Tag: Entertainment »
App Reviewed on: iPad 2
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EMI is doing some interesting things with app developers via their openEMI project. While the project is by no means limited to iOS, EMI proper, pairing with Groovebug and Blue Note Records - which was founded in 1939 and acquired by EMI in 1971 - chose the iPad to make it’s commercial debut. Blue Note by Groovebug offers a great free tour of the jazz label’s catalog with 30-second low-bitrate samples along with access to iconic album cover designs and even detailed liner notes, giving the package a vintage vibe with legit LP perks.
While the app functions as a free stand-alone product, in order to enjoy full tracks users must subscribe for $1.99/month. While the catalog is finite, it’s not all there yet and EMI promises new featured albums and artists along with new playlists from experts in various related fields each month to keep thing from getting stale. The upgrade also gets users higher-quality audio and access to extended photo galleries.
The app pays homage to one of the most venerable historic jazz labels and has sounds from the likes of Thelonious Monk and Jazz Messenger drummer Art Blakely in signature Hard Bop style, Modal Jazz with Andrew Hill and Sonny Clark along with other sub-genres like trios, tenors and post-Bop and recordings by giants including Baby Face Willette, Miles Davis and John Coltrane - all musical pioneers in their time.
The feature set is cool whether you love jazz or don’t know much about it. Along with the album art and music, there are well-written featured articles on topics like Blue Note’s history and Blue Note in NYC Jazz Clubs. Users can add curated playlists to their favorites and make new playlists of their own. Also included is basic social sharing to Tumblr and Twitter and extra Facebook integration allowing users to dedicate songs to friends and participate in conversations.
There is even artist backstory and discovery - those who want to learn more about the early avante-garde jazz scene can tap on a familiar name and get all their recordings, a fairly extensive bio, YouTube videos, news, photos, even original newspaper clippings. The last tab – Similar – toggles a neat turntable-like control, which users spin to see related artists.
Blue Note by Groovebug is a sweet package, worth the subscription if one loves jazz or wants to learn more. It’s not a comprehensive history of this uniquely American art form, but it digs into one label that helped shape the genre with enough depth and breadth to give it replay value. I’m eager to see what EMI and third parties do next with commercial OpenEMI apps on iOS, Spotify, and beyond.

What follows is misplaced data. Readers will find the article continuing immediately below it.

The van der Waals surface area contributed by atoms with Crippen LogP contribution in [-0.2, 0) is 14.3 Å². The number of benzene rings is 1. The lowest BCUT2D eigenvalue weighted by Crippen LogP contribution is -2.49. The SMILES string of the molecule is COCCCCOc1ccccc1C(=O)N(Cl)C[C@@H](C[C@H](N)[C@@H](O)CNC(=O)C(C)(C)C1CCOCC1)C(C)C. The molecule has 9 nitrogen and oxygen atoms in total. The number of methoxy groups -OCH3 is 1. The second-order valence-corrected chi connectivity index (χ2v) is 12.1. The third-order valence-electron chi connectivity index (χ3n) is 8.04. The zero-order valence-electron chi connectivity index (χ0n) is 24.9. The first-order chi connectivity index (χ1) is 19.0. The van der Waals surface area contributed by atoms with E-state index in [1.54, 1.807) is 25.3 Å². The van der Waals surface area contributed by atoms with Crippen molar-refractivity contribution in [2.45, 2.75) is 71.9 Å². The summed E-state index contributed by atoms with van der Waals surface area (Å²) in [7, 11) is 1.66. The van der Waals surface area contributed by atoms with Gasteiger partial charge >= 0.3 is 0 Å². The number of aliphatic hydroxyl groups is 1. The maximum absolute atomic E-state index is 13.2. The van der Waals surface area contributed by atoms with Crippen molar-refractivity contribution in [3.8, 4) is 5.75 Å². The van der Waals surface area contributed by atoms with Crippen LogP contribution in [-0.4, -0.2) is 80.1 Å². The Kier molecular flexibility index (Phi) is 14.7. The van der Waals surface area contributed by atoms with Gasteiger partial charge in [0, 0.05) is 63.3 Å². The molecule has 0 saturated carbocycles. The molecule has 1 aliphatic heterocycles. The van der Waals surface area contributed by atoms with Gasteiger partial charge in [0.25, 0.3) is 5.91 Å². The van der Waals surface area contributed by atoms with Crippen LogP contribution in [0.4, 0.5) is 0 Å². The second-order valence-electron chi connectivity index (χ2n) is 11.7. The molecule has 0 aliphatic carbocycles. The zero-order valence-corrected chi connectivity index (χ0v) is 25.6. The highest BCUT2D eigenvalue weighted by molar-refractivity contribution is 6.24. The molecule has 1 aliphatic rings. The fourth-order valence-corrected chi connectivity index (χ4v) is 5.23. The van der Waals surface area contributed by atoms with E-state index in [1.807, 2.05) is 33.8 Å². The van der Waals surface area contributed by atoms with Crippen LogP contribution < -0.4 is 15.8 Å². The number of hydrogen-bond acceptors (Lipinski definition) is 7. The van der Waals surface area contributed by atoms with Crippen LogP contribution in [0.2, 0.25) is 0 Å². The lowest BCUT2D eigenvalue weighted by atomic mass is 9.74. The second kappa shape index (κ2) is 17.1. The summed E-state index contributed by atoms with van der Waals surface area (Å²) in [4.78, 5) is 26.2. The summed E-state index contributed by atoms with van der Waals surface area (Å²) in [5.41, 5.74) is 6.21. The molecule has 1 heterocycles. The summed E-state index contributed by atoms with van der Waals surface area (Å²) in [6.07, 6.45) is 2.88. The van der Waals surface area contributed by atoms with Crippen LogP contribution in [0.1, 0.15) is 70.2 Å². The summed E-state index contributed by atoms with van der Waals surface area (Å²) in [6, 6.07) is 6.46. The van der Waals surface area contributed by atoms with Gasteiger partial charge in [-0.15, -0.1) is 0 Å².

Python fans are certain to welcome the best bits from the penultimate season of the BBC sketch comedy in a new iPhone app: Python Bytes 3 - Monty Python Series 3. If you have a flair for the obvious, you'll correctly assume this is third in a series of apps that feature the best skits from the cult-classic, Monty Python’s Flying Circus.
The 20 most popular skits from series three are presented in a style that looks like Terry Gilliam had a hand in the design. The app launches right into a random sketch, and a shake of the iPhone launches another arbitrary dose of funny.
Tapping on a video toggles a menu where users can select specific sketches, create playlists and even delete scenes – a nice touch for space-freeing purposes. The app, like the rest of the series, sells for $2.99 - a fair bit less than buying the complete season and a fair bit less tiresome than a YouTube search. The app even comes with some cast audio commentary.
Let’s be honest, while vintage Canucks (like this humble Python head) were weaned on British sketch comedy, for an American audience it’s a decidedly acquired taste, particularly in its retro-absurdist Python perfection. There were always laugh-beer-out-yer-nose moments, but for each one, if we’re being candid, there was also an unmitigated dud. That makes this final greatest-hits package a perfect lightweight introduction for those who haven’t yet reached the point where even bad python is good python.
Check out the trailer from the first app to see the UI:
For the movie industry the Cannes Film Festival is one of the most important events in which to preview films and watch the stars. The 65th annual festival is happening in France right now, but if you weren't able to secure an invite or make the journey, hope is not lost. Film buffs and star gazers can keep tabs on the festival with The Hoolywood Reporter's new iPad app, Hollywood Reporter: Cannes Film Festival. And, if you did get there and find the opulence a little overwhelming, this app serves as an on-site guide as well.